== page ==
Connecticut mezzo-soprano Annie Rosen was a sprightly Siebel, who not only showed poise and bright sound in the flower song (Faites-lui mes aveux, portez me voeux!) but who also sympathetically sang Siebel’s second aria Si le bonheur à sourire t’invite – consoling the pregnant Marguerite.
[Below: Siebel (Annie Rosen, standing, right), to the amusement of devil minions, has brought a flower to leave for a sweetheart; edited image, based on a Cory Weaver photograph, courtesy of the Lyric Opera of Chicago.]
Rosen participated in the Kevin Newbury-directed world premiere of López’ “Bel Canto” and has distinguised herself in comprimario roles at Lyric Opera, such as Aeneas’ son, Ascagne [Review: A World Class Cast for Berlioz’ “Les Troyens” – Lyric Opera, Chicago, November 13, 2016]. A graduate of the Ryan Opera Center, her assignment as Siebel at Lyric Opera suggests that she is another artist in this cast who has an important operatic career ahead of her.
Jill Grove’s Dame Marthe, Emmett O’Hanlon’s Wagner and Mephisto’s Minions
Mezzo-soprano Jill Grove, who has the power and experience to assume principal mezzo roles, is also a specialist in opera’s great character roles. Dame Marthe is one of the great character roles in French opera, who holds center stage in the enchanting Garden Scene.
[Below: Dame Marthe (Jill Grove, left) out to get a man, assesses one of the devil minions; edited image, based on a Cory Weaver photograph, courtesy of the Lyric Opera of Chicago.]
Lyric Opera was the site of yet another of Grove’s triumphs, the role of Jezibaba [Martinez, Jovanovich Lead Brilliant Cast for McVicar’s Exotic “Rusalka” Dreamworld – Lyric Opera of Chicago, March 10, 2014.]
Rounding out the cast is baritone Emmett O’Hanlon, a current Ryan Opera Center young artist, as the student Wagner.
Four professional actors, Jonathan Beal, Richard Manera, Michael Turpentine and Kai Young, comprised the quartet of Mephistopheles’ minions.
Maestro Emmanuel Villaume and the Lyric Opera Orchestra and Chorus
The Dallas Opera Music Director, French Maestro Emmanuel Villaume, elicited from the Lyric Opera Orchestra a lyrical, deeply respectful performance of Gounod’s treasured score. The Lyric Opera Chorus not only sang with distinction, prepared by Chorus Master Michael Black, but engaged in a myriad of complex acting assignments from the production’s directors.
Kevin Newbury’s Staging, John Frame’s Production Design and David Adam Moore’s Projection Design
The American artist John Frame, who integrates several media, including sculpture, moving pictures and still photography, into complex works of art inspired the assemblage of a team – that includes director Kevin Newbury, set and costume designer Vita Tzykun, Lyric Opera’s lighting designer Duane Schuler and projection designer David Adam Moore – for a new production of “Faust”.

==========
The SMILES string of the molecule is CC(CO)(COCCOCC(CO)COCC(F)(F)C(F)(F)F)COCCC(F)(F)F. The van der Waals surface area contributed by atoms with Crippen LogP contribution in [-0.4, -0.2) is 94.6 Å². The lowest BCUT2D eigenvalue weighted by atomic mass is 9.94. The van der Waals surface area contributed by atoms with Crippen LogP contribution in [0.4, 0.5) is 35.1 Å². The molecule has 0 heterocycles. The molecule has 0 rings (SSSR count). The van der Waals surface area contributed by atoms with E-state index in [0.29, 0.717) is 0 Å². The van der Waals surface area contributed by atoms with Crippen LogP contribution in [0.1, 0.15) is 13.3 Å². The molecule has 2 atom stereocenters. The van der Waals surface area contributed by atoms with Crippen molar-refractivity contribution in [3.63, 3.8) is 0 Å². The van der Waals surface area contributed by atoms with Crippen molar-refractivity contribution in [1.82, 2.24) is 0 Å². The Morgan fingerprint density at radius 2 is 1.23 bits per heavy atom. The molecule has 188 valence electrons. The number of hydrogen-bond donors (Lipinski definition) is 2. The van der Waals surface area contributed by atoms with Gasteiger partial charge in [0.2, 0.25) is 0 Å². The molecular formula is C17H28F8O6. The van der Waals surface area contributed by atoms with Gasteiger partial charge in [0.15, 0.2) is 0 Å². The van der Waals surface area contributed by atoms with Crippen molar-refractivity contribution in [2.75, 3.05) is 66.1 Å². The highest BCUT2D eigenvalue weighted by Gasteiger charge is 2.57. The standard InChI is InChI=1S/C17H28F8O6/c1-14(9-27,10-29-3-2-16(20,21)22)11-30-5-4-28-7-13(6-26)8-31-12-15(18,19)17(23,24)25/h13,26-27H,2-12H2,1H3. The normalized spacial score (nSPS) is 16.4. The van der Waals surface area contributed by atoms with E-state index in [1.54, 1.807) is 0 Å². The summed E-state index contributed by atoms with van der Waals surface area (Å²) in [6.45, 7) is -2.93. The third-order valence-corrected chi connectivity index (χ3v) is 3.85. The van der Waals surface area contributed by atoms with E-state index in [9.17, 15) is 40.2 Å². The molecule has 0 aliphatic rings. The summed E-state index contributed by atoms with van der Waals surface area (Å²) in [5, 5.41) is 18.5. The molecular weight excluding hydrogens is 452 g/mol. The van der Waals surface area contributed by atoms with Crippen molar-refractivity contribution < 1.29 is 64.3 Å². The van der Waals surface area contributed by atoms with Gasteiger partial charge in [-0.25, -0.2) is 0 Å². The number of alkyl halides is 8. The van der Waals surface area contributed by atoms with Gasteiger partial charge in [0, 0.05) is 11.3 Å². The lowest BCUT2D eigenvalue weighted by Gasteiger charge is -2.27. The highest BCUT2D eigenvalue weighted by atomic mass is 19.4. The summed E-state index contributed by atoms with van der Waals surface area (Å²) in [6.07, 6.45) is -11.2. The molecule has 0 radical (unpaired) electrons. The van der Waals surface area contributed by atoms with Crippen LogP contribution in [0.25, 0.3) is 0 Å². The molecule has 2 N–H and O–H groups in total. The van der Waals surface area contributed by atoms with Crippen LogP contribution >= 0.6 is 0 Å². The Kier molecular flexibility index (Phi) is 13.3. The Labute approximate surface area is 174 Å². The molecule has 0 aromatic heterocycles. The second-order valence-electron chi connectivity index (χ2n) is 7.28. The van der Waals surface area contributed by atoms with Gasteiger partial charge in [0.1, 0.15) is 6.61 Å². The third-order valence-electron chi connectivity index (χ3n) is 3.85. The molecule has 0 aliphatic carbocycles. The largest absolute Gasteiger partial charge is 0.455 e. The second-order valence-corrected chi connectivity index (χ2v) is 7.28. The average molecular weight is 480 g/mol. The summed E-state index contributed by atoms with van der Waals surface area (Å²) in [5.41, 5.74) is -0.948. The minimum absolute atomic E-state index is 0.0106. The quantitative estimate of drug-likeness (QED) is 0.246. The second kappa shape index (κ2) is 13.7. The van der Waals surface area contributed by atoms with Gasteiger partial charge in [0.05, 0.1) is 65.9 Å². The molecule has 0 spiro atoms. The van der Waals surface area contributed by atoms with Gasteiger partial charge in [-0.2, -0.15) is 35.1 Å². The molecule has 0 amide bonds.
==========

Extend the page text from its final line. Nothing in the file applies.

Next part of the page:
[Below: Projections inspired by the art of John Frame in collaboration with David Adam Moore illuminate the church scene in which Marguerite (Ailyn Perez, front, seated on bench, left) sits beside Mephistopheles (Christian Van Horn, front, seated on bench, right); edited image, based on a Andrew Cioffi photograph, courtesy of the Lyric Opera of Chicago.]
Thoughts on the Production
The production ideas are richly imaginative, with images simultaneously being projected onto shifting surfaces and other images being broadcast on monitors, while Mephistopheles’ four minions with their grotesque heads scamper about from scene to scene.
Director Newbury states that believes that the story of Faust is wholly within Faust’s imagination (or, perhaps it is not, he adds as the final words of his director’s notes). For me, that idea gives a point of reference to the succession of images that some may find bewildering.
The first scene is in Faust’s cluttered workshop/bedroom, containing what we might regard as his deathbed. As he reaches the end of his life, Faust imagines the conjuring of the devil, signing away his soul for a momentary restoration of his youth, and his disastrous affair with Marguerite.
The production’s final scene fits nicely with my interpretation of what Newbury may be suggesting. The minions hand Faust a devil’s mask. The angels beckon Marguerite, Faust starts to follow her, but Mephistopheles and the four minions begin a brisk single file march in a different direction. Faust mechanically dons his devil’s mask and steps into the single file march.
At the production’s highest points, it illuminates details of Gounod’s fascinating opera. Although the production’s staging differs from traditional productions, at no point does the production change the story.
I recommend this cast and musical performance with great enthusiasm both to the veteran opera-goer and person new to opera.
For my article, printed in the San Diego Opera program accompanying Ailyn Pérez’ Marguerite in April-May 2011 performances of “Faust”, see Faust Damned and Marguerite Saved: Changing Faust’s Fate in Paris.